Tales of all eluding tiger are perhaps the most swapped stories among the eco-tourists.
I remember sharing tables and travel stories with complete unknowns at a non-descript coffee house in Kolkata a year and a half back. Those were the days when the realisation that there exist fine demarcations between travellers also, had not dawned on me. On that table that day, I gained that I was a cultural traveller – my palate suited to cities, markets, forts and palaces, and Raj-era buildings, occasionally sprinkled with mountains. On the other end sat the eco-tourists – hikers, climbers, bird watchers and nature lovers.
As I sat there, bartering my feelings for the renaissance city, Kolkata, I heard the Norwegians in the group talk about their experience at Sunderbans. They had witnessed the Royal Bengal Tiger. Such was their excitement that even after three days of living the experience, it was tedious for them to form words to capture it. The half-formed expressions were still enough to mesmerise all of us who had never seen a tiger before to gape at our table mates through the vapours oozing out of the tea cups that lay forgotten on our table.
That day I resolved to witness the most talked about the beast in the world in its habitat, the jungle.
And since then, I have been straining to catch a glimpse of the evasive beast.
Tiger spotting has perhaps become the most profitable tourist activity in recent years. Tapering numbers and shrinking habitats have made this a sought after activity among the impassioned eco-lovers and dabblers alike. Visit any of the national parks that accommodate tigers and you will find the place crawled by guides ready to bring you face-to-face with the tiger. Have a look around and you will find the tourist lodges adapting tiger in their names. A tiger is as much a commodity at these places as a bottle of Coca Cola. Sometimes you wonder who kills these tigers, and why.
Ranthambore National Park
In the continuing effort to glimpse the rarest of the rare, I visited Ranthambore National Park this time.
Ranthambore national park in Rajasthan is a ten-hour drive from Delhi, located in Sawai Madhopur district, approximately 130 kilometres from Jaipur. The road till Jaipur is a national highway; however, from there onwards, the road is an awful ride, with it being broken every few meters. The preferred way to reach Ranthambore is to take a train to Sawai Madhopur and a taxi for the short distance thereafter.
Dust laden earth of the park, with diluted forest cover, spread all over the approximate 400 sq. kms, seems an unlikely territory for the wildcats. However, the number talks a different language. Habitat for 35 tigers and 70 leopards, Ranthambore offers the best chance to the intrepid traveller to see these regal beasts. There are six routes inside the park and the legend tells us that the most probable to yield the tiger is the route 3. However, whether you will step on that route is decided by luck, that is if you get the number in the lottery. The times for safari are fixed, one being in the early morning and one in the evening. The safaris usually time around three hours. On account of narrow, dirt-laden tracks, the author suggests taking guided tours available easily outside the park rather than taking your own vehicle inside.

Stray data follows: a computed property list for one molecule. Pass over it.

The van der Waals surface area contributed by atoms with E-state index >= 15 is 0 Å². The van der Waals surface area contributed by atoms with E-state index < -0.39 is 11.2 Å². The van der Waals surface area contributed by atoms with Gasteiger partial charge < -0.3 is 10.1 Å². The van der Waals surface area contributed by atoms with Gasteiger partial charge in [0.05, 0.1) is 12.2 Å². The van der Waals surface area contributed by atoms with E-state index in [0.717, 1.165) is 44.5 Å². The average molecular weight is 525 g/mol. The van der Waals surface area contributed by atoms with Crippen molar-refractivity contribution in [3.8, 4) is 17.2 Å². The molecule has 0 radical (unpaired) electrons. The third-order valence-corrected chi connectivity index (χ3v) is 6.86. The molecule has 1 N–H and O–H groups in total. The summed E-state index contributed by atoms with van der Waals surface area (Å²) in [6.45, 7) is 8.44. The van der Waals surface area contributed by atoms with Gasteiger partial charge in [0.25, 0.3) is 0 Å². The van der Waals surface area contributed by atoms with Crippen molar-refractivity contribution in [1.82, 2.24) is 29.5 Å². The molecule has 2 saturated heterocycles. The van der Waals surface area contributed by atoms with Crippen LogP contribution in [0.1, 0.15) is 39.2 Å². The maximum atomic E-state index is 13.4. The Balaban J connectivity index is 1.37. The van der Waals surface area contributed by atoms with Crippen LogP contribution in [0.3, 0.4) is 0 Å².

Without witnessing a tiger also, a visit to this jungle is a fulfilling experience. The other animals, deer, sambhar, cheetal to name few, are in abundance and are easy to spot. Rathambore happens to be a bird watcher’s paradise also.
Conservation attempts: need for the hour
According to the recent survey, with tiger population has reduced to a less than half of what it was in 2001-02. The reasons are threefold – reducing habitat, poaching of tigers and loss of food available to the tigers. It is not too late to reverse the cycle set on auto-destruction mode and proper actions to conserve what is remaining and to undo the damage unleashed in the last decade need to be taken. Though often criticized, Chinese tiger parks could be a model to replicate.
When tigers are getting killed everywhere and the situation is anything but bleak, the tiger conservation in Ranthambore has shown promise. The last decade was dismissal and the number had gone down. However, in last few years the tiger population has actually increased making this park a mild success story in the otherwise failed tiger conservation attempts blotted especially by the Sariska fiasco.
The day ends, the journey continues
As for my experience, the search continues. Despite nearly spending six hours inside the jungle spread over two days, I could not witness the spots or the stripes. Later in the day, after coming back from the park, I took a shower to scrub off the layer of dust that had engulfed me during the long hours of search. I sat outside in the balcony of my room that overlooked the boundary of the park. Behind me trickled the evening songs from the nearby village, while the loneliness of the dusk overwhelmed.
Some distance away, within an audible range, sat a European couple. Over their drinks, I heard them mention how splendid the stripes were. They resonated with the Norwegians.
This story appeared in The Hindu